ALEY, Lebanon: With approximately 5,000 Syrian refugee families now in the area, Aley’s villagers have grown uneasy – so uneasy that municipally enforced curfews on Syrian citizens have in some places been deemed insufficient to ensure security, and townspeople are forming their own patrols. “Some of the people from the region have formed night watches,” a storeowner in the village of Qabr-Shmoun told The Daily Star. “They have a center point in Qabr Shmoun where they meet. They drive around and when they find someone [a Syrian], if he is going to see someone and they know him, it’s fine. But if they don’t know what he’s doing then it’s not OK.”
Asked what happens if it’s “not OK,” the storeowner, who declined to give his name, said: “If they don’t know where he’s going, they beat him up.”
Claiming that he himself is not a participant in the night watch, the storeowner acknowledged that those who patrol, most aged between 20 and 35, carry pistols.
The storeowner also added that although the Progressive Social Party – the dominant political party in the region – has not officially sanctioned the night watches, most of those participating are members. Some, he alleges, are concerned with the community’s safety; others “just enjoy being there ... they just want to find someone and beat him up.”
A resident of another village in the region, who wanted neither his name nor his hometown mentioned in the media, told The Daily Star that a curfew has been in place there for three or four months now – since the time “a great amount of refugees came to the village.”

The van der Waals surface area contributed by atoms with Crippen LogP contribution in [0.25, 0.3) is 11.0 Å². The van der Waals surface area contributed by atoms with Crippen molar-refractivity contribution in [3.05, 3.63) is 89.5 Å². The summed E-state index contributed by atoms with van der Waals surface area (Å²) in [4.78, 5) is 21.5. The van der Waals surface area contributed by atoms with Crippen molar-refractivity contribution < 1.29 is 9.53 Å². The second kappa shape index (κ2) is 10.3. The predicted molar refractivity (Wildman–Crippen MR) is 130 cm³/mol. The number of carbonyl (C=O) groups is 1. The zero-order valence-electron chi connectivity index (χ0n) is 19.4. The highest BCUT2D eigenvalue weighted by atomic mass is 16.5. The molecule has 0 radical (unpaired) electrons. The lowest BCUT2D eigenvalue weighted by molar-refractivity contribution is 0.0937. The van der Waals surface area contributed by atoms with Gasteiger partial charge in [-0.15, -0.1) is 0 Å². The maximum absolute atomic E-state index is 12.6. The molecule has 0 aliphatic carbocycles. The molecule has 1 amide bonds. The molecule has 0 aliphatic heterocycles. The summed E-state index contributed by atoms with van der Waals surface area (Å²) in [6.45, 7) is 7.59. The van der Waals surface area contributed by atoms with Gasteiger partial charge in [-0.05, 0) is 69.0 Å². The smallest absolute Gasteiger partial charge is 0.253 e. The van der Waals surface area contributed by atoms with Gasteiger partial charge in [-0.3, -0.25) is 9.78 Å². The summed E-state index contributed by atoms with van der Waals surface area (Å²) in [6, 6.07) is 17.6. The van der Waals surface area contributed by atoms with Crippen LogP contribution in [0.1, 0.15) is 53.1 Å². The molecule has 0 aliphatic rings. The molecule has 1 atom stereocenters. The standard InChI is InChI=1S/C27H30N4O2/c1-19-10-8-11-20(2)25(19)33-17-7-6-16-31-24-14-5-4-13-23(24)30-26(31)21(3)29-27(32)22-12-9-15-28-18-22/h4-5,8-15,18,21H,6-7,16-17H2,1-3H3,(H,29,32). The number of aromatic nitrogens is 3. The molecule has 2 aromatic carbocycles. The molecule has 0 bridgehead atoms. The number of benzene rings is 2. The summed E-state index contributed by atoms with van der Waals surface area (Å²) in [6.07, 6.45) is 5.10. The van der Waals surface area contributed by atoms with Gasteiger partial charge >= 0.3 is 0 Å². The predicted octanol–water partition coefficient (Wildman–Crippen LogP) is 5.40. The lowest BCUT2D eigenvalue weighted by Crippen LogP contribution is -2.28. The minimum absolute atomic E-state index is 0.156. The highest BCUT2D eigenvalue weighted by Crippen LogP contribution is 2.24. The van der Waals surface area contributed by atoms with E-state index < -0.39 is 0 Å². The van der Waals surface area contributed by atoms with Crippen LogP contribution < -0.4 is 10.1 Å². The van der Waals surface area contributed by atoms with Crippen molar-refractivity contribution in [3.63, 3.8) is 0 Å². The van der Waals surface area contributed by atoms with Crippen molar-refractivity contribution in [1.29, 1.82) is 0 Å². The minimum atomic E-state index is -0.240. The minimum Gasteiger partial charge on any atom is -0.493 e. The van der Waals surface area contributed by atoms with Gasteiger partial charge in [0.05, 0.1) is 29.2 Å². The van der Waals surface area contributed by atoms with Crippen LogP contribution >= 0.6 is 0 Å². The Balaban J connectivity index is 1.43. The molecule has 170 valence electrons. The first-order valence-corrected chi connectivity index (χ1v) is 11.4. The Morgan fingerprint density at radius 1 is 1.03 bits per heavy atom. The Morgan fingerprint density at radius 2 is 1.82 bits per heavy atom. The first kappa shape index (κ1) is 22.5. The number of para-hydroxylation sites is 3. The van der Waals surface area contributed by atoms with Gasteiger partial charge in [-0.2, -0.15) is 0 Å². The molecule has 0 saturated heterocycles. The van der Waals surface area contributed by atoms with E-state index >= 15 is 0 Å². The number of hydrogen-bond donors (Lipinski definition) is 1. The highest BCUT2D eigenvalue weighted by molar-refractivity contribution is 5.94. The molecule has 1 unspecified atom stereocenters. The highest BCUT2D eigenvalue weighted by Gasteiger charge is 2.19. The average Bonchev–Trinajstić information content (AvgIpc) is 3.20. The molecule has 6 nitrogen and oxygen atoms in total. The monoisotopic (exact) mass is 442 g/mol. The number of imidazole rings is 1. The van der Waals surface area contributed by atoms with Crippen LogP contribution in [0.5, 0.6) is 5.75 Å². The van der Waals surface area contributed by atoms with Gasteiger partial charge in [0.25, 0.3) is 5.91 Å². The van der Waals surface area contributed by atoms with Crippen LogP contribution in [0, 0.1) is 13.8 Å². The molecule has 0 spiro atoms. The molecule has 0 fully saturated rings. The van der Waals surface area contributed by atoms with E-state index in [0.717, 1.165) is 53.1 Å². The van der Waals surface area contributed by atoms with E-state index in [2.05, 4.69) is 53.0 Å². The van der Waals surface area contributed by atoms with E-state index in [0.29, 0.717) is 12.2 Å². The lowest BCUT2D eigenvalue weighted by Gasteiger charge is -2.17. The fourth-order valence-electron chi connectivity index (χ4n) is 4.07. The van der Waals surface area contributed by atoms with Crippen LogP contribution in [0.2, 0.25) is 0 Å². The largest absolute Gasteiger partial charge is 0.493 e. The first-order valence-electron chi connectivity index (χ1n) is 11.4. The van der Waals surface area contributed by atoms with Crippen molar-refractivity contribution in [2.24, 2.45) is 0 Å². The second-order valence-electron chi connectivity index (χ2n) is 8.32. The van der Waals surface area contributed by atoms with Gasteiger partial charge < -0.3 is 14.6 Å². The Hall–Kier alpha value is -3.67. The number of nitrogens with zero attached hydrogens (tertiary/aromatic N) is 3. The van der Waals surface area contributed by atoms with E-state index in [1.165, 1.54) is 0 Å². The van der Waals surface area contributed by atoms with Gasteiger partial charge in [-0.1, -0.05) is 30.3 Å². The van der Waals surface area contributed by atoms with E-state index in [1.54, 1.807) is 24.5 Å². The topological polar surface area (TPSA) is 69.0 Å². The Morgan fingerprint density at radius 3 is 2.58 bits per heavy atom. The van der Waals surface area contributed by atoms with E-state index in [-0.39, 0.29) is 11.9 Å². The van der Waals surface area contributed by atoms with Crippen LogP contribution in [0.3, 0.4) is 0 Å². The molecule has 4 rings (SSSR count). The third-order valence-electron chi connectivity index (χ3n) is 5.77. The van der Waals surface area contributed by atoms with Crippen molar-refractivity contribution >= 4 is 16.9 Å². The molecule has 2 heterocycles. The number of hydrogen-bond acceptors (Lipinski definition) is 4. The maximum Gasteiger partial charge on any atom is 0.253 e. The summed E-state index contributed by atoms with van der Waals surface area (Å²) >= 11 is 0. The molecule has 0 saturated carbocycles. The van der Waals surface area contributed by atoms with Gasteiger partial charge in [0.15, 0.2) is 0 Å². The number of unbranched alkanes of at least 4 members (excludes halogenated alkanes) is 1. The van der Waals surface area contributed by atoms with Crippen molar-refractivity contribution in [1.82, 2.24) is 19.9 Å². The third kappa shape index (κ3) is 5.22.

“We as young people in our villages are trying to implement this [curfew] because there has been more theft, more problems since the Syrians came,” he said, explaining that after dark he and his fellow residents, a “not very organized” group of “50 or 60,” drive around in their cars. When they encounter a Syrian, they either call the police or tell him to go home, although, he added, “sometimes teenagers hit the Syrian.”
Despite the fact that caretaker Interior Minister Marwan Charbel has previously told the media that local municipalities do not have the legal right to pass resolutions that infringe on the authority of the Internal Security Forces, Rawad Shemsedeen, a council member of Benih municipality in Aley, confirmed to The Daily Star Sunday that a curfew from 9 p.m. to 6 a.m. has been imposed by his and other municipalities in the area.
He described it as applying “mostly to Syrians.”
Questioned about its legality, Shemsedeen said: “I don’t know. The municipality always takes security measures, of course they work in coordination with the Interior Ministry, but if the ministry rejected [the curfew] the municipalities should adhere.”
But unlike the Baabda town of Betshai-Mardasheh, which made headlines in February when photographs of its banners announcing a curfew for “foreigners” were disseminated across social media, the villages surrounding Aley have little signage publicizing restrictions on Syrians’ movement.
The Daily Star saw only one such notice, printed on an A4 sheet of paper and posted on a refrigerator door in a small convenience store in Abey. It specifies that the curfew applies to “all Syrian citizens” between the hours of 9 p.m. and 6 a.m. It is clearly stamped by the local municipality.